Press Digest: Thousands demonstrate against government in Moldova

Protesters at the Square of the Big National Assembly, in Chisinau, Moldova, Sept. 13, 2015. Source: EPA

Protesters at the Square of the Big National Assembly, in Chisinau, Moldova, Sept. 13, 2015. Source: EPA

EPA
RBTH presents a selection of views from leading Russian media on international events, featuring reports on protests against the authorities in Moldova, an invitation to foreign celebrities to buy property in Crimea, and Argentina’s ambitions to join the BRICS group of developing nations.

Moldovan fall: Can Kiev scenario be repeated in Chisinau?

A correspondent of the Kommersant Vlast business magazine reports on events in Chisinau, where a tent camp has been set up in the center of the city since Sept. 6 and thousands of people have been taking part in a protest against the incumbent authorities.

People’s indignation has been provoked by corruption, rising prices and the collapse of the national currency. Last year, an amount equivalent to 1 billion euros ($1.1 billion) disappeared from three Moldovan banks. For a small impoverished country, this was a huge amount and the fraud has become known as the “theft of the century.”

On Feb. 24, an informal association called Dignity and Truth was set up, which began to stage protests. The movement consists of prominent experts, lawyers, journalists, former officials who are all united by the conviction that the country should strive to become an EU member and that the Moldovan state “has been seized by oligarchs.”

However, even when tens of thousands of people (from 20,000 to 100,000, according to various estimates) took to the streets, the authorities refused to meet the protesters’ demand for resignations.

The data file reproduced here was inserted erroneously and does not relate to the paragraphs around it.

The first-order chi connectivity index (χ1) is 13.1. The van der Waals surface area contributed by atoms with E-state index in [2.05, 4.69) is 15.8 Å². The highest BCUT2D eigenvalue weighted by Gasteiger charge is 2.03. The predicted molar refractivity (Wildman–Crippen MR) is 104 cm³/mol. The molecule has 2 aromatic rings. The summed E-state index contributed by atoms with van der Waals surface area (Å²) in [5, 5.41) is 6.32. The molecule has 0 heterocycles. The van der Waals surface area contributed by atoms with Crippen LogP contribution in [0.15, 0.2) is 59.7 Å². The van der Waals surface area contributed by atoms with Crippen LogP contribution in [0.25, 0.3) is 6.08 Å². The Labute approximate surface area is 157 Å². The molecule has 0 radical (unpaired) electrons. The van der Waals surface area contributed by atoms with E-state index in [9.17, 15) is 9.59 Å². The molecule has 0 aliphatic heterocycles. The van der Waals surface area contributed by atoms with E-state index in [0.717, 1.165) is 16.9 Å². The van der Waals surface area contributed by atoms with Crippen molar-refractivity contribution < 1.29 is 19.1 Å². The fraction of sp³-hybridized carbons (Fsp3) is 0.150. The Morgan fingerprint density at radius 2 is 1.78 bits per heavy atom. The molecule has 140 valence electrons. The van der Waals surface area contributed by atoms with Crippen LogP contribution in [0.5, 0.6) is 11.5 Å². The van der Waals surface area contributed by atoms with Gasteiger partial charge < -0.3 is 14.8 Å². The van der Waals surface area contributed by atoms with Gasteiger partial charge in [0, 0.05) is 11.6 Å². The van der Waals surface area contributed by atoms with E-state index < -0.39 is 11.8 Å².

At the same time, local oligarch Vladimir Plakhotnyuk wrote on his Facebook page that “an early election could become a way out, if this is what the majority of the population wants.”

“One could replace ‘bad’ Moldovan Europeans with ‘good’ ones. But the problem is that the ruling parties have neither positive ideas nor strategies. The problem is that there is a shortage of personalities,” says Mark Tkachuk, a former presidential adviser and parliamentarian.

According to experts, the new authorities in Moldova could equally turn out to be pro-Western or pro-Russian. And there is a strong probability that Moldovan society may split into supporters of the European and the Eurasian paths.

This split has remained unbridged since the country gained independence because politicians find it much easier to engage in an exciting political struggle that brings swift dividends rather than deal with the boring matters of developing the country and fighting corruption, Kommersant Vlast concludes.

 

Crimea invites global celebrities to set up local equivalent of Beverly Hills

Crimean leader Sergei Aksyonov has drafted an open letter to foreign actors, musicians and athletes and promised to help them find a place to live, the centrist broadsheet Izvestiya reports.